Without any doubt, “Psychopathology of Everyday Life” is the most famous book of all the works of Sigmund Freud. But on what it depends his popularity? On the style in which it was written, the questions it asks and the paths that leave open and are leading to the exploration of the human being.
It is a reading that, through twelve chapters, tries to explain the meaning of the actions we take every day and that only apparently have no sense, but of which we are 100% protagonists. Why do we forget the names of objects or places? Why do we forget the words of a foreign language? What message attempt to send the writing and verbal slips? Why do we forget some of our projects? What are teaching us the errors that apparently come randomly? Each chapter of the book tries to answer these and other questions.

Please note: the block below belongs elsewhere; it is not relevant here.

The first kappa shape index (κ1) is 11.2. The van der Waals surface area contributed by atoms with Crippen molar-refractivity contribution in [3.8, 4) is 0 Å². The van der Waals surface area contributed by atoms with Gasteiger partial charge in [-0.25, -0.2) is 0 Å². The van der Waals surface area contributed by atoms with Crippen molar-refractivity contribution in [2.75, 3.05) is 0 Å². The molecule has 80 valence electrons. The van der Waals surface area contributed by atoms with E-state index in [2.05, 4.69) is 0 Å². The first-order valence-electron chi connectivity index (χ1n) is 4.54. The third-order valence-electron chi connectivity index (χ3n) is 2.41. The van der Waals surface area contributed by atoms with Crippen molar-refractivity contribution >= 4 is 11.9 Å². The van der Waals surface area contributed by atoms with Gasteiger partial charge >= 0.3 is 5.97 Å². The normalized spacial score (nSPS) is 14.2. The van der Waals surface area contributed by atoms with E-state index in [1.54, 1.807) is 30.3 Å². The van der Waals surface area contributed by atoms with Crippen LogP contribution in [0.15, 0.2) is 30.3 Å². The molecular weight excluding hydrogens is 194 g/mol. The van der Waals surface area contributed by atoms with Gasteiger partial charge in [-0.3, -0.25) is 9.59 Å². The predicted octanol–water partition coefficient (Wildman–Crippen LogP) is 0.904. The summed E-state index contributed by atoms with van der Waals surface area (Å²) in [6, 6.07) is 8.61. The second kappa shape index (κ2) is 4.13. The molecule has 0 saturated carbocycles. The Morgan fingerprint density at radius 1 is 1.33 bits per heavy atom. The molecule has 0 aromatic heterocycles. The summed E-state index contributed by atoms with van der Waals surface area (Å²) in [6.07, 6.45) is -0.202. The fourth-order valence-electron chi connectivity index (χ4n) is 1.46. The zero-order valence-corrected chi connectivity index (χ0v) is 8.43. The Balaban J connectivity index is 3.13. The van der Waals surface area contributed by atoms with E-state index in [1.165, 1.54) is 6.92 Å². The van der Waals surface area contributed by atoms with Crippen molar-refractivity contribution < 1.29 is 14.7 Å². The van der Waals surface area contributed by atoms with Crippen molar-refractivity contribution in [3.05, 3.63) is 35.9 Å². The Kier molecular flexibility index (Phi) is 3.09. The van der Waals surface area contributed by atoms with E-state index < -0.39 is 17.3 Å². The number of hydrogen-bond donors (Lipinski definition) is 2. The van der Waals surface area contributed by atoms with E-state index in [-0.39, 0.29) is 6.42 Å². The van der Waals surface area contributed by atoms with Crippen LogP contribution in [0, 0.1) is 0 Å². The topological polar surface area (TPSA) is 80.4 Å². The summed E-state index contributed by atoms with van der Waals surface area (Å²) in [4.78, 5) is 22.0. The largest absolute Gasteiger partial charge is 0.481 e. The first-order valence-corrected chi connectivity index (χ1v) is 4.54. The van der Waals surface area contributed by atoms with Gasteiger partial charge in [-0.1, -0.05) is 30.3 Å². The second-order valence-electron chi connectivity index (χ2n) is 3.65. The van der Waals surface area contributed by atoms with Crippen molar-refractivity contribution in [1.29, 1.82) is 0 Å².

The influences of unconscious processes on consciousness are unmasked with surprising regularity. Freud, as a scholar, is chasing false memories, oversights and errors, encountering occult explanations that still today remain largely unexplored.
This essay, written in a language accessible to all, even to common people, it might scare revealing the hidden motives that cause the different slips mentioned in the cases presented above.
Sometimes we may not fully coincide with the author’s reasoning, but it is still a book that we cannot read without giving it the right value.
Why we are tied to some numbers? Are there prophetic dreams? What is the “déjà vu”? These are all questions contained in the last chapter that open the door to a different world that makes us think.
Determinism, the belief in randomness and superstitions, is an invitation to reflect on the convergence of the unconscious on consciousness. An invitation to continue the discussion in order to understand ourselves better and become better people.